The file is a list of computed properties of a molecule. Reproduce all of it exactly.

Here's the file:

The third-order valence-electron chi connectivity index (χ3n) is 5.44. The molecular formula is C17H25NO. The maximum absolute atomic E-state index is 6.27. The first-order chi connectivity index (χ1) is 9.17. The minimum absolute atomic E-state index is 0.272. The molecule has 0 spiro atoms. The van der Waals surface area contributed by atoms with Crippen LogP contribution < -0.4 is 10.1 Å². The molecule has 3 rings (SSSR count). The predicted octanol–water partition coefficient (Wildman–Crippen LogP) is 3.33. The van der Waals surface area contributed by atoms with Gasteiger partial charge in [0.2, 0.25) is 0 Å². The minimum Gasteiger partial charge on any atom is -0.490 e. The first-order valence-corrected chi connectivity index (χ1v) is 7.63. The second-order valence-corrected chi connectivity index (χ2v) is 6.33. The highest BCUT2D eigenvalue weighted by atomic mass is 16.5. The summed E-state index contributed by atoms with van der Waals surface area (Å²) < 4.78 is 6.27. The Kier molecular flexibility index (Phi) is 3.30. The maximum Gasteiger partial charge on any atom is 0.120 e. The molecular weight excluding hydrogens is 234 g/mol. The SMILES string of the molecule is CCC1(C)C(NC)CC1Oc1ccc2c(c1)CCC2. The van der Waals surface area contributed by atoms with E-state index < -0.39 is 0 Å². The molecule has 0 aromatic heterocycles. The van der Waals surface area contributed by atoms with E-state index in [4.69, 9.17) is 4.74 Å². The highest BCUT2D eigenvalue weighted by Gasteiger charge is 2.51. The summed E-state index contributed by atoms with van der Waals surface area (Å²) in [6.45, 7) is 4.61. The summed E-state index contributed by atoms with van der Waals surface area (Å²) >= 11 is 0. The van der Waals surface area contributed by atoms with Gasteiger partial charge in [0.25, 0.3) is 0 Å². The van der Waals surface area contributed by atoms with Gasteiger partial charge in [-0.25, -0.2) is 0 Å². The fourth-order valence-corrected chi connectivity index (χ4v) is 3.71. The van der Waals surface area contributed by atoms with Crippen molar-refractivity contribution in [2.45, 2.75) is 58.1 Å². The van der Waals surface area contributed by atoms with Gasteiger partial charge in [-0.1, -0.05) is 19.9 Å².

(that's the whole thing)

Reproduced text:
The third-order valence-electron chi connectivity index (χ3n) is 5.44. The molecular formula is C17H25NO. The maximum absolute atomic E-state index is 6.27. The first-order chi connectivity index (χ1) is 9.17. The minimum absolute atomic E-state index is 0.272. The molecule has 0 spiro atoms. The van der Waals surface area contributed by atoms with Crippen LogP contribution < -0.4 is 10.1 Å². The molecule has 3 rings (SSSR count). The predicted octanol–water partition coefficient (Wildman–Crippen LogP) is 3.33. The van der Waals surface area contributed by atoms with Gasteiger partial charge in [0.2, 0.25) is 0 Å². The minimum Gasteiger partial charge on any atom is -0.490 e. The first-order valence-corrected chi connectivity index (χ1v) is 7.63. The second-order valence-corrected chi connectivity index (χ2v) is 6.33. The highest BCUT2D eigenvalue weighted by atomic mass is 16.5. The summed E-state index contributed by atoms with van der Waals surface area (Å²) < 4.78 is 6.27. The Kier molecular flexibility index (Phi) is 3.30. The maximum Gasteiger partial charge on any atom is 0.120 e. The molecular weight excluding hydrogens is 234 g/mol. The SMILES string of the molecule is CCC1(C)C(NC)CC1Oc1ccc2c(c1)CCC2. The van der Waals surface area contributed by atoms with E-state index < -0.39 is 0 Å². The molecule has 0 aromatic heterocycles. The van der Waals surface area contributed by atoms with E-state index in [4.69, 9.17) is 4.74 Å². The highest BCUT2D eigenvalue weighted by Gasteiger charge is 2.51. The summed E-state index contributed by atoms with van der Waals surface area (Å²) in [6.45, 7) is 4.61. The summed E-state index contributed by atoms with van der Waals surface area (Å²) >= 11 is 0. The van der Waals surface area contributed by atoms with Gasteiger partial charge in [0.25, 0.3) is 0 Å². The van der Waals surface area contributed by atoms with Gasteiger partial charge in [-0.25, -0.2) is 0 Å². The fourth-order valence-corrected chi connectivity index (χ4v) is 3.71. The van der Waals surface area contributed by atoms with Crippen molar-refractivity contribution in [2.45, 2.75) is 58.1 Å². The van der Waals surface area contributed by atoms with Gasteiger partial charge in [-0.1, -0.05) is 19.9 Å².